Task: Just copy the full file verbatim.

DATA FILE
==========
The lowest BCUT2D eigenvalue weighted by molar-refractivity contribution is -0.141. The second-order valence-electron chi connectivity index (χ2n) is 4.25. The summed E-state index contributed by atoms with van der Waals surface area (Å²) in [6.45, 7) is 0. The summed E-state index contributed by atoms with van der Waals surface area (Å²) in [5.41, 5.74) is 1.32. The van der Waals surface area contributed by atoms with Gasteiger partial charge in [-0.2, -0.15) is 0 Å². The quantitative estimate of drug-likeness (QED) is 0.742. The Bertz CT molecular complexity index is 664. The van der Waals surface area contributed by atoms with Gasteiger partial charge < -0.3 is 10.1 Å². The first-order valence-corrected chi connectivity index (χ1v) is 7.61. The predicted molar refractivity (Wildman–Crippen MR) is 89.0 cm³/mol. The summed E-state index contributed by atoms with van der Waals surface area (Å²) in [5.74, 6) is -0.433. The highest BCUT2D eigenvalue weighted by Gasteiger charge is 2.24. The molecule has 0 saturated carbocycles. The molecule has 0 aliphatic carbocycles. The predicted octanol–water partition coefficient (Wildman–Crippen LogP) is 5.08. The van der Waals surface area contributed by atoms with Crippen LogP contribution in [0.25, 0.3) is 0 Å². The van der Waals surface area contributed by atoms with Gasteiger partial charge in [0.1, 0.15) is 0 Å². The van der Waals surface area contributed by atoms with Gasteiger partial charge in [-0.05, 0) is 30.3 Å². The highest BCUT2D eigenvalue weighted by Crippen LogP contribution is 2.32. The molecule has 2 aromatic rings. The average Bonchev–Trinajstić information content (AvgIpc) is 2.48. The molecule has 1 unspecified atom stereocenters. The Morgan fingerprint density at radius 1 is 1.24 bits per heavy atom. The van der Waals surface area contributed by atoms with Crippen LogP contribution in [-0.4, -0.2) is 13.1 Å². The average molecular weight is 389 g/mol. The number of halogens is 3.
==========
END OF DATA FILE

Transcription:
The lowest BCUT2D eigenvalue weighted by molar-refractivity contribution is -0.141. The second-order valence-electron chi connectivity index (χ2n) is 4.25. The summed E-state index contributed by atoms with van der Waals surface area (Å²) in [6.45, 7) is 0. The summed E-state index contributed by atoms with van der Waals surface area (Å²) in [5.41, 5.74) is 1.32. The van der Waals surface area contributed by atoms with Gasteiger partial charge in [-0.2, -0.15) is 0 Å². The quantitative estimate of drug-likeness (QED) is 0.742. The Bertz CT molecular complexity index is 664. The van der Waals surface area contributed by atoms with Gasteiger partial charge < -0.3 is 10.1 Å². The first-order valence-corrected chi connectivity index (χ1v) is 7.61. The predicted molar refractivity (Wildman–Crippen MR) is 89.0 cm³/mol. The summed E-state index contributed by atoms with van der Waals surface area (Å²) in [5.74, 6) is -0.433. The highest BCUT2D eigenvalue weighted by Gasteiger charge is 2.24. The molecule has 0 saturated carbocycles. The molecule has 0 aliphatic carbocycles. The predicted octanol–water partition coefficient (Wildman–Crippen LogP) is 5.08. The van der Waals surface area contributed by atoms with Crippen LogP contribution in [0.25, 0.3) is 0 Å². The van der Waals surface area contributed by atoms with Gasteiger partial charge in [0.1, 0.15) is 0 Å². The van der Waals surface area contributed by atoms with Gasteiger partial charge in [-0.05, 0) is 30.3 Å². The highest BCUT2D eigenvalue weighted by Crippen LogP contribution is 2.32. The molecule has 2 aromatic rings. The average Bonchev–Trinajstić information content (AvgIpc) is 2.48. The molecule has 1 unspecified atom stereocenters. The Morgan fingerprint density at radius 1 is 1.24 bits per heavy atom. The van der Waals surface area contributed by atoms with Crippen LogP contribution in [-0.4, -0.2) is 13.1 Å². The average molecular weight is 389 g/mol. The number of halogens is 3.